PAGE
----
Our Birthday Serenade pays tribute to Wolfang Mozart in honor of his 250th birthday celebration.
Mozart and his contemporaries composed few pieces in minor keys. How do we account for a serenade in the minor mode? The serenade was traditionally a work for light, relaxed entertainment on ceremonial or civic occasions. Yet there is evidence that after he settled in Vienna in 1781, Mozart took the genre seriously.
Mozart told his father Leopold that he had taken particular care with this Serenade. He may have hoped to impress the Emperor Joseph II, who in the spring of 1782 had formed his own Harmoniemusik, the 18th century wind band.
Charles Ives was not yet twenty, still serving his musical apprenticeship under the tutelage of his father Edward, when he completed the first version of what has proven one of his most enduring works, the Variations on "America." Its status as something of a signature piece for the composer is a bit strange; although it gives clear evidence of the path the mature Ives would follow, Variations is a distinctly youthful work that also suggests the road he quickly abandoned.
From the perspective of Ives' later work, Variations on "America" stands out for its decorous, almost pedantic good behavior. This may seem a strange assertion, given its rather cavalier treatment of the main theme, a melody sacrosanct even in Ives' day. But compared to the boldly experimental approach to musical form characteristic of all of his mature work, this piece, with its clear invocation to the centuries-old structure of introduction, theme and variations seems positively reactionary.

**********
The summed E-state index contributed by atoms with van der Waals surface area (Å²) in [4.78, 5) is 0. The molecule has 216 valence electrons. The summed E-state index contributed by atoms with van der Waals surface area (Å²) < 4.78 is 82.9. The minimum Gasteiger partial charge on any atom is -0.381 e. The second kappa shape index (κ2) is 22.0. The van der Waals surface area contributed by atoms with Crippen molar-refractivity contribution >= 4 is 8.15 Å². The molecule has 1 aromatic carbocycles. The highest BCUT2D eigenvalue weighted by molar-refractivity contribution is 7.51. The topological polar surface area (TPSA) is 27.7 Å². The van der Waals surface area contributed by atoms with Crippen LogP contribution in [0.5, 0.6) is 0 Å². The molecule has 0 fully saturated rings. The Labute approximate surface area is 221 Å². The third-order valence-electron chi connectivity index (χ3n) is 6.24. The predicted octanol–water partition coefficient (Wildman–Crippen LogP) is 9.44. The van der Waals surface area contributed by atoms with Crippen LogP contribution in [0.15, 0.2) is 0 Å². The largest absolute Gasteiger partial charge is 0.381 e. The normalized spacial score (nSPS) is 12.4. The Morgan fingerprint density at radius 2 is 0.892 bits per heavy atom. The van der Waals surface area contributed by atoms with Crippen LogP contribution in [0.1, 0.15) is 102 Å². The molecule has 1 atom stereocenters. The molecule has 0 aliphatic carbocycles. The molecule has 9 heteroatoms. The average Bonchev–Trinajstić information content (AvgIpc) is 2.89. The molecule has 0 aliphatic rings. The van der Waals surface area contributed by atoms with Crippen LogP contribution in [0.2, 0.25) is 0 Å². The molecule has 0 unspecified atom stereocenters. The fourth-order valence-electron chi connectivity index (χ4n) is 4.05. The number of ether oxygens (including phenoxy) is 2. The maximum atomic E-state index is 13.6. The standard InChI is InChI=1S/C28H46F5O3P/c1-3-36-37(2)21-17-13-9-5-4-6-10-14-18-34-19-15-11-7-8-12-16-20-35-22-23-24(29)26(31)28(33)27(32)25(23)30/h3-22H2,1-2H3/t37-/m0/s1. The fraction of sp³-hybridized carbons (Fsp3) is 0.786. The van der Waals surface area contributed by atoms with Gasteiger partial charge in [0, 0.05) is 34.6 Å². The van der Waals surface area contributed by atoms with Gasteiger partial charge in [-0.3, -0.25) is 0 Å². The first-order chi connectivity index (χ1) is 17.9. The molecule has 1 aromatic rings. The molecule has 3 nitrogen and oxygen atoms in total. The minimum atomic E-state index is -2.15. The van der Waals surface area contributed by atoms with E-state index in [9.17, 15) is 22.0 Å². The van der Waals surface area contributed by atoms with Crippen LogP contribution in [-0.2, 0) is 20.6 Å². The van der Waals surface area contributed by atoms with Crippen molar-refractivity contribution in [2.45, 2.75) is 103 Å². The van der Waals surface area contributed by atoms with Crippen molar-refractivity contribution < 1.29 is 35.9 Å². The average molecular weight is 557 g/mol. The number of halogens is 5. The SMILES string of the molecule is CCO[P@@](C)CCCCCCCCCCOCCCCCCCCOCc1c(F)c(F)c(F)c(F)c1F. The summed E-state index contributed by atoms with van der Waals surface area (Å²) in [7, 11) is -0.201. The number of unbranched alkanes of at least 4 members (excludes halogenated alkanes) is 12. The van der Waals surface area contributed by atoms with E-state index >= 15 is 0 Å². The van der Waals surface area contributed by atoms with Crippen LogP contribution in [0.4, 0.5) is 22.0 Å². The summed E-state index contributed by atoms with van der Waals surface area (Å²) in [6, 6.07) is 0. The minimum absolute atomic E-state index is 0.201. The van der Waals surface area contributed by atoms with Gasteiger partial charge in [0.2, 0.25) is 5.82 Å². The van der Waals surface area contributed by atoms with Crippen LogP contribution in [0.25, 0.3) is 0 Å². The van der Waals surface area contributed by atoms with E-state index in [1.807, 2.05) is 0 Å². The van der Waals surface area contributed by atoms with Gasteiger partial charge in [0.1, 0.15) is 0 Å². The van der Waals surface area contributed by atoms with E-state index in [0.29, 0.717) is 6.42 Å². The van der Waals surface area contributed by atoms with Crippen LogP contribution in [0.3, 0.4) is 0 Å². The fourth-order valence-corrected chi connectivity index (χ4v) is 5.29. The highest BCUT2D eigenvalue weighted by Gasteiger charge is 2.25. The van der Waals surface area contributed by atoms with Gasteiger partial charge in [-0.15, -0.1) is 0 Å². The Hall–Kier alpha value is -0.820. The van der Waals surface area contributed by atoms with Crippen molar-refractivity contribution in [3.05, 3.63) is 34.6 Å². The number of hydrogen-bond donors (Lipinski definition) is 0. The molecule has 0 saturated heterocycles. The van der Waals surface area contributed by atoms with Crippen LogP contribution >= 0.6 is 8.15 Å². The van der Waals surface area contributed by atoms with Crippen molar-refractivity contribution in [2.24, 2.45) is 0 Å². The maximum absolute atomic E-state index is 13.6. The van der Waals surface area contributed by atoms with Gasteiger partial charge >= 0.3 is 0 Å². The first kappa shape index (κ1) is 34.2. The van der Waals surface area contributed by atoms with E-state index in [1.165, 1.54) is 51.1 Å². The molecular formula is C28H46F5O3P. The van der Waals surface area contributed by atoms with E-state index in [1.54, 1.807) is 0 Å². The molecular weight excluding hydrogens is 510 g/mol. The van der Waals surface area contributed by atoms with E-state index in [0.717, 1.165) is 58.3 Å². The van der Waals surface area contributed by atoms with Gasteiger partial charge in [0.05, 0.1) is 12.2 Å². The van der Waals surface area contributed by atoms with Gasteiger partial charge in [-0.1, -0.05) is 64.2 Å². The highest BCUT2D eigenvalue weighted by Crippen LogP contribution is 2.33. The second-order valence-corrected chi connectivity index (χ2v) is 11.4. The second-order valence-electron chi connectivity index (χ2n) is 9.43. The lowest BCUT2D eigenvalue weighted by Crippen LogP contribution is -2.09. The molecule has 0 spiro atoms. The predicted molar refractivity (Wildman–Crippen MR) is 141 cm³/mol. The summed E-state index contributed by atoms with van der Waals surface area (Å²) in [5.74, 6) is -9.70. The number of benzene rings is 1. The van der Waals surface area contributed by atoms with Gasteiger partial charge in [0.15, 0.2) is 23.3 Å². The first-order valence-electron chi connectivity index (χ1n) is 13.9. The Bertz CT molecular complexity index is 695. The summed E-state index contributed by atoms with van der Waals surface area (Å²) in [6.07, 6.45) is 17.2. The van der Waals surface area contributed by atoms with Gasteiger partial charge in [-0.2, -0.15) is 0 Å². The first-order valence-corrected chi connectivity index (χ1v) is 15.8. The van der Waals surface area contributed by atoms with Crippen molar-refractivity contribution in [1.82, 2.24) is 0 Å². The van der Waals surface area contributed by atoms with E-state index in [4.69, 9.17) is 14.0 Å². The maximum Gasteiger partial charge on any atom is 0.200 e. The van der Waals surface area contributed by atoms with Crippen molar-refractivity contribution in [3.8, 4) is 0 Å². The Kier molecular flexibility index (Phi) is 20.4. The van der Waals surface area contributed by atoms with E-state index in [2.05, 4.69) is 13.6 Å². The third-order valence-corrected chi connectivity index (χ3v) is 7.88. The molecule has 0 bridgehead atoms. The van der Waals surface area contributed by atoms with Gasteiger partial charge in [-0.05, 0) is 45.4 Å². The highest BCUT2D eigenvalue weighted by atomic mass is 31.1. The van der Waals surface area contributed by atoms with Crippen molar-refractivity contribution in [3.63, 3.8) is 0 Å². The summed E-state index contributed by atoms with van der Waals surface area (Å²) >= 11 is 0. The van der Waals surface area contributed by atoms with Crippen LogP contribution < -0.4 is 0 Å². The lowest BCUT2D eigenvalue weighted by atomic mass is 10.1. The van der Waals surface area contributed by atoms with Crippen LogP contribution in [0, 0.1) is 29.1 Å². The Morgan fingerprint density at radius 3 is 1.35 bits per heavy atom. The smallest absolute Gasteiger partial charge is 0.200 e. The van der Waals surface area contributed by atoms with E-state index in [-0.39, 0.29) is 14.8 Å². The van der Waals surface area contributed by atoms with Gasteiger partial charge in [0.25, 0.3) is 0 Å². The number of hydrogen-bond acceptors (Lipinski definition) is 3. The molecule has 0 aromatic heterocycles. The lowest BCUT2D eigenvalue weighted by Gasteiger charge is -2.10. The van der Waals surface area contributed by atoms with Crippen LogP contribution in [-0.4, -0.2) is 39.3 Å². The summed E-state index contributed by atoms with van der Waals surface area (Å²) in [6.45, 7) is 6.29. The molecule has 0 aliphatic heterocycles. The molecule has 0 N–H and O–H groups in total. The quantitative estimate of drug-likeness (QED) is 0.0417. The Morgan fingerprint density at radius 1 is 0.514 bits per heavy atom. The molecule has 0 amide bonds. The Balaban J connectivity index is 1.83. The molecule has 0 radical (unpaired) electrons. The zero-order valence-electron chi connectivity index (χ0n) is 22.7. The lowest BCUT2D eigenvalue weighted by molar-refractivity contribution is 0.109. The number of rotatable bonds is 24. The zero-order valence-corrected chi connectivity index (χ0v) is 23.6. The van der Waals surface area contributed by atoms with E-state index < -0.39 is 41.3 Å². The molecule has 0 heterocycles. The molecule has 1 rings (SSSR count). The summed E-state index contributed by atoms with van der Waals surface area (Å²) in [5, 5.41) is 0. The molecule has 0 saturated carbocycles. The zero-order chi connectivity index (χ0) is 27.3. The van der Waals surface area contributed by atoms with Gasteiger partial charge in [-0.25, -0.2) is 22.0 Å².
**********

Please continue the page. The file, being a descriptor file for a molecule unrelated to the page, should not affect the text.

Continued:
For the first time, LARO will present a concerto arranged for recorder orchestra, Vivaldi's Concerto in C Major, P.79. Our soloist is Dieneke Kalsbeek, a new member of LARO and a newcomer to the United States. She grew up in the Netherlands and studied in Utrecht with Marion Verbruggen, one of the world's greatest recorder soloists. After passing her concert-exam, Kalsbeek taught recorder at "Musikschule Buende" in Germany. She came to the United States last April to marry Leon Broquiere and they are living in Alhambra, where she expects to teach.
The edition of the Vivaldi work was done by Dennis Bamforth. Mr. Bamforth, who died last year, was the founder of the recorder orchestra movement. We are pleased to present one of his musical works.
Triumph of the LARO-TONES is another venture into the repertoire of the Brown Brothers, a very popular saxophone quintet on the vaudeville stage. The original title was Triumph of the True-Tones, showing the Brown Brothers' respect for the Brilhart Saxophone company.
More information on LARO (especially concert directions) may be found on our website http://www.larohome.org/concerts.html